This is why people come here. The sandbars are big, the river is wide, and you’re free to set up camp anywhere that looks good. The river has been protected from development so long that it looks much the same now as it did a hundred years ago. This is legit backcountry camping – no site numbers, no permits, no picnic tables, no nothing. Whether you’re planning the first trip or the fiftieth, our canoe camping page has all of the information you’ll need.
Just want to come out and paddle a canoe or kayak for the day? We can do that. Bring your friends or family out for a leisurely day of sandbar hopping while maintaining the option to sleep in a real bed afterwards. Arena to Spring Green is our regular day trip section and for good reason – it has the highest concentration of sandbars on the river. Even on the busiest weekends, there is plenty of distance between you and anyone else on the water.
All of us at Wisconsin Canoe have dumped our collective river knowledge onto the pages of our trip planning section. If you have a question about what to do in a storm, the best way to set up the kitchen, how to find the ideal sandbar, or any of a million other things, the answer can be found here. Probably. You’ll be able to get hourly river condition updates, forecasts, packing lists, food lists, tips, tricks, and everything else you might want to know.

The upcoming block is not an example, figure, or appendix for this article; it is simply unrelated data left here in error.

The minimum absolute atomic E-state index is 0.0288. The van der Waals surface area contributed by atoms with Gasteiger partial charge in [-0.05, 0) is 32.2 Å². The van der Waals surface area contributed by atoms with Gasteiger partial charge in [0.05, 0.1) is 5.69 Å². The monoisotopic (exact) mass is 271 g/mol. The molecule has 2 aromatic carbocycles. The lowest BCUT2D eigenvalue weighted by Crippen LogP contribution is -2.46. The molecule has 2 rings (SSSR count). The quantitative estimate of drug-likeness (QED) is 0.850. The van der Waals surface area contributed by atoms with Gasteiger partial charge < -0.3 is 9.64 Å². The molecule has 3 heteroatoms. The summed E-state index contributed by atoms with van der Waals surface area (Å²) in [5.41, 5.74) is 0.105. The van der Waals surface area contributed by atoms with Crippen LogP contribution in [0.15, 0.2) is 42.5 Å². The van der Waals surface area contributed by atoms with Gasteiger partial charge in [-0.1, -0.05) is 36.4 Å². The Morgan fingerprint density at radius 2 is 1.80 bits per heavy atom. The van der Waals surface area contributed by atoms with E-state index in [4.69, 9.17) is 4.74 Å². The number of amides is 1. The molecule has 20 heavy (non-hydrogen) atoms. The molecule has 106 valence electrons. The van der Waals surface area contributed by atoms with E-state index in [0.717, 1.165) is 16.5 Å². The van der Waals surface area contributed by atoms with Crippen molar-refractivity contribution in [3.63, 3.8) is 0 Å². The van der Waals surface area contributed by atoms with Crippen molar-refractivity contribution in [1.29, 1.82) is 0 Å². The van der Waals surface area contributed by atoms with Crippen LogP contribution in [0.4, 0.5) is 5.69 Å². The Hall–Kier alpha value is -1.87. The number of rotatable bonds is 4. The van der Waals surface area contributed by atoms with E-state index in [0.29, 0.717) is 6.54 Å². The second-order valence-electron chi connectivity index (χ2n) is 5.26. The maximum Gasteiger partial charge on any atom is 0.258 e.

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Given his degree in Economics from UW-Madison, it was inevitable that Ryan would be put to use on the business side of the canoe operation. Doing fancy things with spreadsheets is a secret passion for someone that is more often found miles from civilization.
Norah is our first solution to the annual staffing shortage. While she’s got a steep learning curve ahead of her, she’s already shown progress grabbing canoe paddles and assisting Amy with check-in at the landing.
Baking extraordinaire, cancer survivor, and the nicest person you will ever meet. In between collecting life jackets and greeting customers, Amy finished her degree in Rehabilitation Psychology at UW-Madison. More importantly, she has the uncanny ability to put up with Ryan for years on end.